Today U.S. Senators Bob Casey (D-PA) and Richard Burr (R-NC) announced that Senate Majority Leader Harry Reid (D-NV) and Minority Leader Mitch McConnell (R-KY) have cosponsored their bill, the Achieving a Better Life Experience Act (ABLE Act – S. 313/H.R. 647). This legislation would provide an improved quality of life for individuals with disabilities through tax-advantaged savings accounts. The legislation now has the support of 68 Senators and 345 members of the House making it one of the most widely supported bills in all of Congress. Having leaders Reid and McConnell back this bill adds to the growing momentum to pass the legislation this year.
“I want to thank Senators Reid and McConnell for signing on to the ABLE Act. Having their support is critical to getting this legislation passed, and I’m hopeful that we’ll do just that in the coming months,” Senator Casey said. “The ABLE Act now has support from a strong majority in both parties because it is a commonsense approach that will help families of children with disabilities save and pay for their long term care. Passing the ABLE Act will help give these families peace of mind in knowing that they can better save for their loved ones.”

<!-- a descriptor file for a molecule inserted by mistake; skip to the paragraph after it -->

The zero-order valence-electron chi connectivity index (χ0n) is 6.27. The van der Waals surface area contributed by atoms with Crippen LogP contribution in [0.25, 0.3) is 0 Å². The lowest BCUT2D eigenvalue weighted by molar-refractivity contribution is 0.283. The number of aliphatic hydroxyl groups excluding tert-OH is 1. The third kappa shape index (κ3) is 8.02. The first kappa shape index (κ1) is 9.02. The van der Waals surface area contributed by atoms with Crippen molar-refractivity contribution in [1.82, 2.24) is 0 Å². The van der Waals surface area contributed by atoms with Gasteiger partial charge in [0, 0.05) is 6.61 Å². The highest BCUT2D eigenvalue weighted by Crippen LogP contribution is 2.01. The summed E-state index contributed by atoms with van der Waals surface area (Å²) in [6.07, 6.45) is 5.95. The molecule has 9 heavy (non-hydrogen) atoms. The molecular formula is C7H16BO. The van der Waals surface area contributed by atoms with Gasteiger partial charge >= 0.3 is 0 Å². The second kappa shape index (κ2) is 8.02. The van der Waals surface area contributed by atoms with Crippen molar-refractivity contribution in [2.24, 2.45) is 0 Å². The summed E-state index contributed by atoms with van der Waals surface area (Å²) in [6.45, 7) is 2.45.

“The news today that both Senate leaders have agreed to cosponsor the ABLE Act is giving new hope to the severely disabled and their families across America,” said Senator Burr. “ABLE is a commonsense piece of legislation that helps parents of the severely disabled save and prepare for their child’s lifetime of expenses. With such broad bipartisan support in both houses of Congress, it is my hope that 2014 is the year we finally pass the ABLE Act.”
The legislation would amend Section 529 of the Internal Revenue Service Code to allow use of tax-free savings accounts for individuals with disabilities. The bill, first introduced in 2006, would ease financial strains faced by individuals with disabilities by making tax-free savings accounts available to cover qualified expenses such as education, housing, medical, and transportation. The bill would supplement, but not supplant, benefits provided through private insurance, the Medicaid program, the beneficiary’s employment, and other sources.